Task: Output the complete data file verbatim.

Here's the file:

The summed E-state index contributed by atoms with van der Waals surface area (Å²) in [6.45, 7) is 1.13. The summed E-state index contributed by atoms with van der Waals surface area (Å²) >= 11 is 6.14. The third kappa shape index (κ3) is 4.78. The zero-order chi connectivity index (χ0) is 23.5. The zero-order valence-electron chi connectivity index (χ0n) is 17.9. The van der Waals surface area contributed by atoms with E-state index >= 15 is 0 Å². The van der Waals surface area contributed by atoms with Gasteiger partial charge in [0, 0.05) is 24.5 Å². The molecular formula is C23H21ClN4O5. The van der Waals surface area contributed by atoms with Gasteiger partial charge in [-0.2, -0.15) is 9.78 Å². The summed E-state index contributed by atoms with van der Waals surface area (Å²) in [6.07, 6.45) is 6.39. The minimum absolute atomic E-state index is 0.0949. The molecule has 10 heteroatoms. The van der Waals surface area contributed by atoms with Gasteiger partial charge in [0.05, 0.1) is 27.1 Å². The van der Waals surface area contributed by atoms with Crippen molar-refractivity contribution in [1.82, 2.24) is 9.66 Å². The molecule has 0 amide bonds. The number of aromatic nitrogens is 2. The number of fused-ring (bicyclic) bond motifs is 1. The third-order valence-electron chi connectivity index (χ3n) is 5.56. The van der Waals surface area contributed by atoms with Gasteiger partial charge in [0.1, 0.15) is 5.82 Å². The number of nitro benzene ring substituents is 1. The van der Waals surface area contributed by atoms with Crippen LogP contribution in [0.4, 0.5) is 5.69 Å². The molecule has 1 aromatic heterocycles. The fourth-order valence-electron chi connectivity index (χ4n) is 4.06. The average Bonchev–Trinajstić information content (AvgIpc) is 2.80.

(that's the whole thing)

The summed E-state index contributed by atoms with van der Waals surface area (Å²) in [6.45, 7) is 1.13. The summed E-state index contributed by atoms with van der Waals surface area (Å²) >= 11 is 6.14. The third kappa shape index (κ3) is 4.78. The zero-order chi connectivity index (χ0) is 23.5. The zero-order valence-electron chi connectivity index (χ0n) is 17.9. The van der Waals surface area contributed by atoms with E-state index >= 15 is 0 Å². The van der Waals surface area contributed by atoms with Gasteiger partial charge in [0, 0.05) is 24.5 Å². The molecular formula is C23H21ClN4O5. The van der Waals surface area contributed by atoms with Gasteiger partial charge in [-0.2, -0.15) is 9.78 Å². The summed E-state index contributed by atoms with van der Waals surface area (Å²) in [6.07, 6.45) is 6.39. The minimum absolute atomic E-state index is 0.0949. The molecule has 10 heteroatoms. The van der Waals surface area contributed by atoms with Gasteiger partial charge in [0.05, 0.1) is 27.1 Å². The van der Waals surface area contributed by atoms with Crippen molar-refractivity contribution in [1.82, 2.24) is 9.66 Å². The molecule has 0 amide bonds. The number of aromatic nitrogens is 2. The number of fused-ring (bicyclic) bond motifs is 1. The third-order valence-electron chi connectivity index (χ3n) is 5.56. The van der Waals surface area contributed by atoms with Gasteiger partial charge in [0.1, 0.15) is 5.82 Å². The number of nitro benzene ring substituents is 1. The van der Waals surface area contributed by atoms with Crippen LogP contribution in [0.4, 0.5) is 5.69 Å². The molecule has 1 aromatic heterocycles. The fourth-order valence-electron chi connectivity index (χ4n) is 4.06. The average Bonchev–Trinajstić information content (AvgIpc) is 2.80.